Getting started with usability testing
Summary: Usability testing is crucial to product success, and there’s really no excuse not to do it. Here’s a quick guide to prepare you for your first usability test.
Back in 1994, an online shopping website called Amazon launched to little fanfare. With just a handful of products, it seemed like yet another internet company destined to join the rank and file like so many others in the dot-com bubble. But Amazon had a very different path to follow. The website soon grew rapidly in scale and value, and within 5 years was a leader in online shopping. As any internet user now knows, Amazon does a whole lot more than just sell books.
It wasn’t clever advertising that led to the massive success of Amazon (although that certainly helped), but a drive to place usability at the core of the company’s focus. According to Forbes, Amazon CEO Jeff Bezos invested 100 times more in the customer experience than advertising during Amazon’s first year of operation, meaning everything from how customers make their way through the website to how they get support from Amazon staff. Reinforcing the value of the customer experience, Nielsen Norman Group found that organizations that spend just 10% of their budgets on usability will see, on average, a 135% increase in their desired metrics.
You can’t afford to skip over usability testing. It’s essential to give products and services the best chance of succeeding — and here’s how you get started.
Know what you’re testing
Unlike some other more exploratory user research methods, usability testing is very much focused on testing a prototype. It’s true that you can test a finished product, but it’s best practice to test prototypes as you develop them, iterate and improve, and then test again. This regular cadence of test/develop/feedback means the users’ point of view is constantly fed back to the people who need to understand it.
We won’t dive into tools and how to actually design a prototype, but the key thing is that the prototype should be informed by an understanding of the customer and how they’re going to be using the product/service (e.g., generative research). Again, the best way to kick off the testing loop is to design something relatively rough and conceptual, and then test and improve before developing detailed designs.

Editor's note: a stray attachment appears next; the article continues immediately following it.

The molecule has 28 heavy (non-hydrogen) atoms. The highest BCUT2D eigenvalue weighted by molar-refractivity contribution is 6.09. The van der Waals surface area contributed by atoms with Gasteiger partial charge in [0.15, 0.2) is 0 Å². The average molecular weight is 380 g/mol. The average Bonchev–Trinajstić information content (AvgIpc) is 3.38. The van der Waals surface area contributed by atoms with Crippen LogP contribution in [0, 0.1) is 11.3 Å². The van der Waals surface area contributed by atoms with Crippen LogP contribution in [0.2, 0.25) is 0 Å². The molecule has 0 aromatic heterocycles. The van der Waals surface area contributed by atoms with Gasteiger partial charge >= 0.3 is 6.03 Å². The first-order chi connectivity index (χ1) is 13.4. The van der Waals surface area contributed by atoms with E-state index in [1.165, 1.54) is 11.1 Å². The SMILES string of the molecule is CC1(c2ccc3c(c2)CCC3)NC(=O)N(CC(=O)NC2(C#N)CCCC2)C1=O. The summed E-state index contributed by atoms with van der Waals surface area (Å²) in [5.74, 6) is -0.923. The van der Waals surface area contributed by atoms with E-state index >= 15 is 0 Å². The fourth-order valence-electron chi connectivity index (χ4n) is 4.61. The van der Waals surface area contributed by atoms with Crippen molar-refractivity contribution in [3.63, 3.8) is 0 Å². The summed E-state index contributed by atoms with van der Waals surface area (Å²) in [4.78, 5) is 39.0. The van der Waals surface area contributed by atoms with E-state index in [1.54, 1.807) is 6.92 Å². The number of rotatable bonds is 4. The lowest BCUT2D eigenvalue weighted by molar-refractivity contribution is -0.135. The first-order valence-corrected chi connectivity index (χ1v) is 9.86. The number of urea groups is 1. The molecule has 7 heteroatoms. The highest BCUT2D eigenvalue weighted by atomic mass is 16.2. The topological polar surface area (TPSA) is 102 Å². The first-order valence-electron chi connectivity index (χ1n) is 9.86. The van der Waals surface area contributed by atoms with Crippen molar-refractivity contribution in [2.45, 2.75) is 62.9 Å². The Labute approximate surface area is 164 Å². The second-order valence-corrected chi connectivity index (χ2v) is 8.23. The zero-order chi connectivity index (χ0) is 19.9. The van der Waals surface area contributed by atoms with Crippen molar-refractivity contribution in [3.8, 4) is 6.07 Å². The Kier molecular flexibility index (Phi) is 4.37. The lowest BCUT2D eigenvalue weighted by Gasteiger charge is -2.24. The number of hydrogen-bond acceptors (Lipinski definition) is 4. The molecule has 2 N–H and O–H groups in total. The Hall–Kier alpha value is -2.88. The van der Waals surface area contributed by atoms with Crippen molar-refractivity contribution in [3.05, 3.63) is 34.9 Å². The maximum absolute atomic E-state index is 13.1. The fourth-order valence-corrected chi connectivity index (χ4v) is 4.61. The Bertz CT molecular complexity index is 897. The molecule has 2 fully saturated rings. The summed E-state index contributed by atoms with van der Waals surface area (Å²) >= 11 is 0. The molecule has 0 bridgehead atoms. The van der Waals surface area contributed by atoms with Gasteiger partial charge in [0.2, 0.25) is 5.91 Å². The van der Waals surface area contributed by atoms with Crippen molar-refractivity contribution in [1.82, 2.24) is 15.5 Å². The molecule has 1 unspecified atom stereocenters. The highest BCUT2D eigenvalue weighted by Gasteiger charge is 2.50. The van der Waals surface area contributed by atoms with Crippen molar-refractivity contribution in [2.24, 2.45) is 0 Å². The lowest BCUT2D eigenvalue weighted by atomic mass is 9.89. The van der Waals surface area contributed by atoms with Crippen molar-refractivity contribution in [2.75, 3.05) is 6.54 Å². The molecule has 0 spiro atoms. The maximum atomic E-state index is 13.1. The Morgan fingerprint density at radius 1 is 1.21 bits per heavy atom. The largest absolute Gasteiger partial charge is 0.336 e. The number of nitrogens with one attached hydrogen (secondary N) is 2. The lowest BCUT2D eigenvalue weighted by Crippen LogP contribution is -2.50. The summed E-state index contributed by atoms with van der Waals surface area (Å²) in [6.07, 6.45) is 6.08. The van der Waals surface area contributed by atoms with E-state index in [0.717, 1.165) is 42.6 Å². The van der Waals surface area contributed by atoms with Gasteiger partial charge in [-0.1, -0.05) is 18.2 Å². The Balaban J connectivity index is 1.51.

This leads in nicely to our next point, which is…
What do you want to learn?
What is it that you want to find out about how people use your prototype? Setting clear goals for your testing will, in turn, help you to define some clear metrics. While sometimes it’s immediately obvious what you need to test, in other cases (especially if you’re new to the idea of usability testing) it can be a bit more of a struggle. This is where it’s best to engage with those people who have a stake in the outcome of your research.
You can also turn to your existing users. Look at how they currently use your product and use this to decide on key tasks for them to perform. Keep in mind that you want to test how a person completes a particular task — you’re not testing a particular feature. Your focus should be on how the feature supports the thing that a person is trying to do.
Now for the part that often stumps new user researchers: figuring out metrics. It’s an understandably confusing process at first. There are a number of metrics that you can use to measure usability.
- Time on task: The amount of time participants spend on a task before successfully completing it.
- Successful task completion: The percentage of tasks that participants successfully complete.
- Critical errors: Errors that prevent participants from completing tasks.
- Non-critical errors: Errors that do not affect a participant’s ability to complete a task.
Here are some examples of goals (and metrics) for usability testing:
For an online shopping website
- Goal: Does our online shopping website’s checkout process make it easy for customers to add additional products?
- Metric: Successful task completion. What percentage of users were able to complete this process?
For a mobile app
- Goal: Is it easy for customers to contact support staff through our mobile app?
- Metric: Time on task. How long did it take participants to complete this task successfully?
It’s best to nail down your goals and metrics before you start working on the plan for how you’ll run your usability tests. You can also use usability scales to help with this. This article from UX Collective provides a great rundown on some of the most popular metrics you can use in your testing.
Put together your testing plan
With an understanding of what you want to learn, it’s time to start putting together your testing plan. This is basically a list of the tasks you’ll give to participants in order to evaluate your prototype, as well as the script that you’ll follow to ensure you’re covering everything you need to during each testing session. Yes, even experienced user researchers bring along a script!